I'm not entirely comfortable with labels or the whole genre concept. I get that if it walks like a duck and talks like a duck, it's a duck. So, in that regard, I'm cool with being called a mystery novelist. But so much of what's been happening with this "crime fiction renaissance" we keep hearing about is that the whole issue of "genre" has been called into question. I guess, at day's end, I think of myself as an urban novelist who needs a skeletal structure to hang my ideas on. So Mystic River was a novel about the futility of running from your nature, and it was a novel about gentrification and a query into what shades we can find in simple words like "family" or "loyalty" or "faith." Somewhere, at the bottom of the list, it was also a whodunit, but I'm not sure that's what most people take away from it.
One thing that I took from Mystic River was its exploration of the burdens of the past, on a truly epic scale: the way we live with the choices we've made, are haunted by and defined by the consequences of our decisions. But the book also recognizes the randomness and inexplicability of human's violence to each other. Do you see your works undergirded by a worldview? Is there a pessimism (or a determinism? a fatalism?) that drives your attitude toward the world you write about?
Mystic River grew out of a dawning realization that violence is never a solitary event. Even the smallest act of violence reverberates in ways the people involved in the original act can never foresee. Violence is a greedy little animal; you give it air and it keeps sucking more and more oxygen out of the atmosphere. You see this principle at play now in Iraq. So my operating theory while I was writing Mystic River was that everyone in the book would be affected by those two acts of violence—Dave's sexual violation and Katie's murder—in very profound and painful ways none of them could have foreseen. I don't think it's a pessimistic novel, but it's undeniably—if only in a structural sense—a tragedy. I think tragedy is inherently optimistic, though. Jimmy loses his soul at the end of Mystic, yes. But Dave finds his. So does Sean. That, I think, makes it optimistic. Of course, my definition of optimism is probably a bit skewed.
What authors do you admire or feel a kinship with? In interviews elsewhere, you've mentioned the influence of James Ellroy as easily as your admiration for Gabriel Garcia Marquez—authors who might appear more dissimilar than they are, at first glance. What do you respond most to in the books that you read? And which writers have you been reading recently?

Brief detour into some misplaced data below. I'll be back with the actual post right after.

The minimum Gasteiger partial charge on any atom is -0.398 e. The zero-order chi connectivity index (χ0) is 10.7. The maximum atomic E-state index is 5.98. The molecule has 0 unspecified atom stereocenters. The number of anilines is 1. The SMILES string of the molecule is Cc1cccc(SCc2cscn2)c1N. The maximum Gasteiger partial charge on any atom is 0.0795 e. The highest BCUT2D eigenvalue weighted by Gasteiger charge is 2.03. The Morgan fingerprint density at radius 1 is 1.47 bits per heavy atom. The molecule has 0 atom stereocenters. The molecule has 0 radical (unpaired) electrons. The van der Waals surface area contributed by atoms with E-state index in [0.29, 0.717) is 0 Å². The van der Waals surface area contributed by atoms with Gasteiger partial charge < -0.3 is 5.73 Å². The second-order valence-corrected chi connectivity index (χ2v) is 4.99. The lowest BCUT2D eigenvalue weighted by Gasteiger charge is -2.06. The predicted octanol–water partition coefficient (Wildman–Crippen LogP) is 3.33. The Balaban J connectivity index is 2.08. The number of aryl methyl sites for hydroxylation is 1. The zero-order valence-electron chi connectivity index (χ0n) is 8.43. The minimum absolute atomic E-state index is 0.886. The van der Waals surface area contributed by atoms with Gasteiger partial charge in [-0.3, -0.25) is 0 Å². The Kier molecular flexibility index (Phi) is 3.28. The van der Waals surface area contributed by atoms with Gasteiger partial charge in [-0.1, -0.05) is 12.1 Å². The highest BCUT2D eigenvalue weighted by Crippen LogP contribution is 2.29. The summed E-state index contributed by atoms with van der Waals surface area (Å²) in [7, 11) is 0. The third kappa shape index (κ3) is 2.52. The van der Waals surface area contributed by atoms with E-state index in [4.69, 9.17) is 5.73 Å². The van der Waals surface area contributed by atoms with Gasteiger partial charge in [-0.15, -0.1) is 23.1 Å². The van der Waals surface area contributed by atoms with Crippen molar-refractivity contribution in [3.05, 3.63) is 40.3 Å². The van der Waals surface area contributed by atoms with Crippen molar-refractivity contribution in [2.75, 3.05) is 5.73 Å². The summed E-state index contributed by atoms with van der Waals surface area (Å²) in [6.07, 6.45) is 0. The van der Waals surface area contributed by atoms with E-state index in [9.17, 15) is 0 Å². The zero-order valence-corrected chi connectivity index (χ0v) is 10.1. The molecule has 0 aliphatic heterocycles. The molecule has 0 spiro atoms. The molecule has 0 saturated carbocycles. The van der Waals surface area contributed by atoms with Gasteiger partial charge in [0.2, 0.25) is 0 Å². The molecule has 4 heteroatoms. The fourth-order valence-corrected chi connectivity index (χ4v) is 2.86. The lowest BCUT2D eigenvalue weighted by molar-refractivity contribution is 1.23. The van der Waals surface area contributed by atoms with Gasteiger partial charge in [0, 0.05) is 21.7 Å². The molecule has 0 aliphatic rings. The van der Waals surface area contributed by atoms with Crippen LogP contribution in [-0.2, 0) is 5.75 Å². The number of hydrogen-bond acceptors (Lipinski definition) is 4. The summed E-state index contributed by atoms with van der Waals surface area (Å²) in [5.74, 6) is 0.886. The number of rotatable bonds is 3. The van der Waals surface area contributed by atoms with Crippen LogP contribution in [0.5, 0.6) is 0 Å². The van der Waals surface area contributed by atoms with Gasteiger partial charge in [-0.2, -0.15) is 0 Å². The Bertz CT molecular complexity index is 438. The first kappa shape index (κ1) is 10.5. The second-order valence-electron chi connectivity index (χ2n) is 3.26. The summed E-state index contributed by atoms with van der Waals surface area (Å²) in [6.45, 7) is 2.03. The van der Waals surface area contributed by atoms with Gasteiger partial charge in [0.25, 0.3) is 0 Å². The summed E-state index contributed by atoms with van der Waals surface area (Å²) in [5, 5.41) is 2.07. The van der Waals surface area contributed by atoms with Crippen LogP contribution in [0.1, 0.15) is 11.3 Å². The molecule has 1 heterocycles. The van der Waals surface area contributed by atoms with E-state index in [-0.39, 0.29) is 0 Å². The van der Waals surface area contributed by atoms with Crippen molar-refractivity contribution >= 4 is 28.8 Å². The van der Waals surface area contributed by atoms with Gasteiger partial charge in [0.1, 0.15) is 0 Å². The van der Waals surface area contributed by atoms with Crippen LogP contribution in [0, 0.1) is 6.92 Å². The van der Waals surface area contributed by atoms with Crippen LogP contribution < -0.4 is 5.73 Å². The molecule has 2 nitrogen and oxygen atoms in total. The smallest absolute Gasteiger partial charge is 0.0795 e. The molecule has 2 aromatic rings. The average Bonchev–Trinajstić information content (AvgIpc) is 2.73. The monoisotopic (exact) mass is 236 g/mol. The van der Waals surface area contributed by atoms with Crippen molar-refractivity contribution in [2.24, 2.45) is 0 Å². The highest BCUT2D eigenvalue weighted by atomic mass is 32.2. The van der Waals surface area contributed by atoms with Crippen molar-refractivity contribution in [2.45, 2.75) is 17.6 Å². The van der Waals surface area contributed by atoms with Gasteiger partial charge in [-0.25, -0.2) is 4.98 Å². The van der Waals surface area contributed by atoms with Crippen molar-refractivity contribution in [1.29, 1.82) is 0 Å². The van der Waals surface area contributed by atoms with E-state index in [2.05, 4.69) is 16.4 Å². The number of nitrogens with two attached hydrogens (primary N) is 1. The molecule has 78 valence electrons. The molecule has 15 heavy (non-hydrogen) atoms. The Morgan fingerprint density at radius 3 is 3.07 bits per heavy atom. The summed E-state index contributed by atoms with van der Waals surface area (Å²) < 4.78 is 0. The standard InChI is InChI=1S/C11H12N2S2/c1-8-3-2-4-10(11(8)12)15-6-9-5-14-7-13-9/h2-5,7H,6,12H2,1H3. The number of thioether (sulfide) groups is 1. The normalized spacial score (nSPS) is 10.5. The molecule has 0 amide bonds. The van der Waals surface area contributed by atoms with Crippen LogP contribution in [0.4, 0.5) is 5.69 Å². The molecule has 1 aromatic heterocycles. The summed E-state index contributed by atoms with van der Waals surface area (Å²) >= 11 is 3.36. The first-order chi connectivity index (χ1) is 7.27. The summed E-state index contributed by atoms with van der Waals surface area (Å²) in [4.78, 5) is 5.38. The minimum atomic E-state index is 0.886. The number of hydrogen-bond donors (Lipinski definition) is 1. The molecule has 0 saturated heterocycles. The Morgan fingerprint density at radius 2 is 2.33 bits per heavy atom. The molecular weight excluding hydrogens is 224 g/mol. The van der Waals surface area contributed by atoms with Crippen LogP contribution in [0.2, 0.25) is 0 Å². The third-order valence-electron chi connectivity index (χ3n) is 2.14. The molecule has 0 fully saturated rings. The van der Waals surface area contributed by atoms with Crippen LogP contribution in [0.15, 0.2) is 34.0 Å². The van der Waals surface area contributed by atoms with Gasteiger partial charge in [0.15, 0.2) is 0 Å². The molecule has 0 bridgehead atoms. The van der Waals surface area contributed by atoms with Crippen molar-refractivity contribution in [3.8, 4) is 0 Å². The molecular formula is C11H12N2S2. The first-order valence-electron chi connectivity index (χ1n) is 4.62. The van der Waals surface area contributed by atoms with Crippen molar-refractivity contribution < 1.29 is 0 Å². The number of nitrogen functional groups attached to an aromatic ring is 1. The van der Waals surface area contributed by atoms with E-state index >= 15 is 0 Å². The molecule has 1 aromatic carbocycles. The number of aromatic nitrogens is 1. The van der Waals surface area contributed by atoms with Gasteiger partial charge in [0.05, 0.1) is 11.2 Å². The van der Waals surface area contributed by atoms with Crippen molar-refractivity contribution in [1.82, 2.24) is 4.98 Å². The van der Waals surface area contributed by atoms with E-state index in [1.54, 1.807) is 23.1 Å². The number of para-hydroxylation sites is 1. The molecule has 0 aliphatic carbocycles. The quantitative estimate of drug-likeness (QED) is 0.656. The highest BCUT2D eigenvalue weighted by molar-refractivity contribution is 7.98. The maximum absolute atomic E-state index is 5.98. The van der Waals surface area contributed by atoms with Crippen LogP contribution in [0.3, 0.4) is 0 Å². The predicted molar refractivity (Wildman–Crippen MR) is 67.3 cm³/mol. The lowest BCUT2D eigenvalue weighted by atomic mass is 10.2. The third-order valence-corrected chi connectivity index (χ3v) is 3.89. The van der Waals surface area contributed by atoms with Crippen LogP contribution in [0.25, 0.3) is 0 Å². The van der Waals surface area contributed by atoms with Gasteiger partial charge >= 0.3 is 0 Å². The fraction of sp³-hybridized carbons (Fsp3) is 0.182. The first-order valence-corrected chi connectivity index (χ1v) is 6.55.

I want depth of language and depth of character in a book. A good plot helps, but it's not what gets me out of bed. My favorite writers are urban novelists: Richard Price, William Kennedy, Hubert Selby, Pete Dexter, those great Detroit novels of Elmore Leonard. Recently I've been reading a steady diet of books set at the turn of the previous century—E.L. Doctorow's Ragtime, Dos Passos' U.S.A. Trilogy—because my next book begins in 1919. Otherwise, I recently read an astonishing novel called Hell at the Breech by Tom Franklin, which is set in Alabama in the 1890s.
Shifting direction: You graduated from an MFA program at Florida International University, a formal education which sets you apart from many of your contemporaries and the paths they took to publication. What did you gain by completing a formal writing program? And would you recommend such a path for others wishing to write mystery, suspense, noir? Or for writers in general?
When I teach, the first thing I say to a class is, "If you came here to learn how to write a bestseller, you need to go to another class." I don't teach how to write a "thriller" or a "commercial novel" because that's an exercise I find both crass and futile. I teach what I was taught—that all literature worthy of being judged is worthy only in terms of whether it has depth of language, character, insight and thematic undercurrent. Can you tell a story that engages and sinks in? Can you tell a story in which something is at stake? Those are the questions that matter. If someone gets into an undergraduate or MFA program where those issues are the primary ones of concern, then that program can only help you as a writer. Plus, an MFA gives you two more years to hide from the world and not have to think about a real job. That's a hell of a bonus.
You've mentioned in other interviews how you declined paperback publication for your early novels, preferring not to have them published instead of compromising on certain aspects of your career path. In retrospect, what combination of events do you credit with delivering you where you are today?
I have a great agent, a great editor, a great publisher. They knew early that I wasn't going to follow the straight-and-narrow career path. If it meant I made less money, then fine, I made less money. Because what I wanted was creative freedom. I can't tell you how grateful I am that I was allowed to grow as a writer at my own pace and that during the entire length of my career I have never, not once, had a discussion with any of the people mentioned above about ways I could be more commercial, more palatable to the general public. All of my career instincts ultimately stem from the same concept: It's about the work, dummy. As long as I stay true to that idea, I'm happy. The other thing that contributed to my success, without a doubt, was luck. You can't downplay the importance of that in my career. Yes, I work hard. Yes, I'd like to think I have some measure of talent. But I know plenty of writers as talented as I am, if not more so, and they haven't had the kind of ridiculous financial success I've enjoyed. And that's a humbling thing to realize. I wake up every day feeling blessed.
Finally, are there other Lehane-based films in the works? And are you planning to pen your own screenplays anytime soon? In short, what's next for Dennis Lehane?
Wolfgang Peterson is set to direct Shutter Island. There's a script in the works, but I'm not writing it. Asking a writer to adapt his own work for film seems to me like asking a doctor to operate on his child. Some people can pull it off—Price, again, comes to mind—but not me. And apparently Ben Affleck has written a script for Gone, Baby, Gone, but I haven't seen it, so I can't speak to it. As for me and the film world, I like it, but I love writing novels. And I'm too selfish to put what I love on the shelf even for a moment to do something I like. So I'm just trying to keep my head down and get into the new book. Hopefully it won't suck.